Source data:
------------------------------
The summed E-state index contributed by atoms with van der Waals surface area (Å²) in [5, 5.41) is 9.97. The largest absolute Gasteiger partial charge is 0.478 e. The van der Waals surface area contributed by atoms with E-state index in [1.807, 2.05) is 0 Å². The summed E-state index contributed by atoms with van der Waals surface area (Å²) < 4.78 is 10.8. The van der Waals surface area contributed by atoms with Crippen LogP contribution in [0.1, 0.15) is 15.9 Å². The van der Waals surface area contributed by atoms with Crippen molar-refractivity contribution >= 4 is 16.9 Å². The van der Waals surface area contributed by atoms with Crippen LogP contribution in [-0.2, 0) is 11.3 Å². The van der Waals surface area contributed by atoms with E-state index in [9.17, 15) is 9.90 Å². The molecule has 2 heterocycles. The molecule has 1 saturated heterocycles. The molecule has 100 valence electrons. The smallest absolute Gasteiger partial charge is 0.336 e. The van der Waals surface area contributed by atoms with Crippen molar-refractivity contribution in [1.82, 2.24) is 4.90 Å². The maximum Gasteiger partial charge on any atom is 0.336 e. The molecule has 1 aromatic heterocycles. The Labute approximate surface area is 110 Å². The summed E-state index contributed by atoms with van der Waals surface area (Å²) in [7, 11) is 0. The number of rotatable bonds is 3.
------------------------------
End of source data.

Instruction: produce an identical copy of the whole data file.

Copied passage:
The summed E-state index contributed by atoms with van der Waals surface area (Å²) in [5, 5.41) is 9.97. The largest absolute Gasteiger partial charge is 0.478 e. The van der Waals surface area contributed by atoms with E-state index in [1.807, 2.05) is 0 Å². The summed E-state index contributed by atoms with van der Waals surface area (Å²) < 4.78 is 10.8. The van der Waals surface area contributed by atoms with Crippen LogP contribution in [0.1, 0.15) is 15.9 Å². The van der Waals surface area contributed by atoms with Crippen molar-refractivity contribution >= 4 is 16.9 Å². The van der Waals surface area contributed by atoms with Crippen LogP contribution in [-0.2, 0) is 11.3 Å². The van der Waals surface area contributed by atoms with E-state index in [9.17, 15) is 9.90 Å². The molecule has 2 heterocycles. The molecule has 1 saturated heterocycles. The molecule has 100 valence electrons. The smallest absolute Gasteiger partial charge is 0.336 e. The van der Waals surface area contributed by atoms with Crippen molar-refractivity contribution in [1.82, 2.24) is 4.90 Å². The maximum Gasteiger partial charge on any atom is 0.336 e. The molecule has 1 aromatic heterocycles. The Labute approximate surface area is 110 Å². The summed E-state index contributed by atoms with van der Waals surface area (Å²) in [7, 11) is 0. The number of rotatable bonds is 3.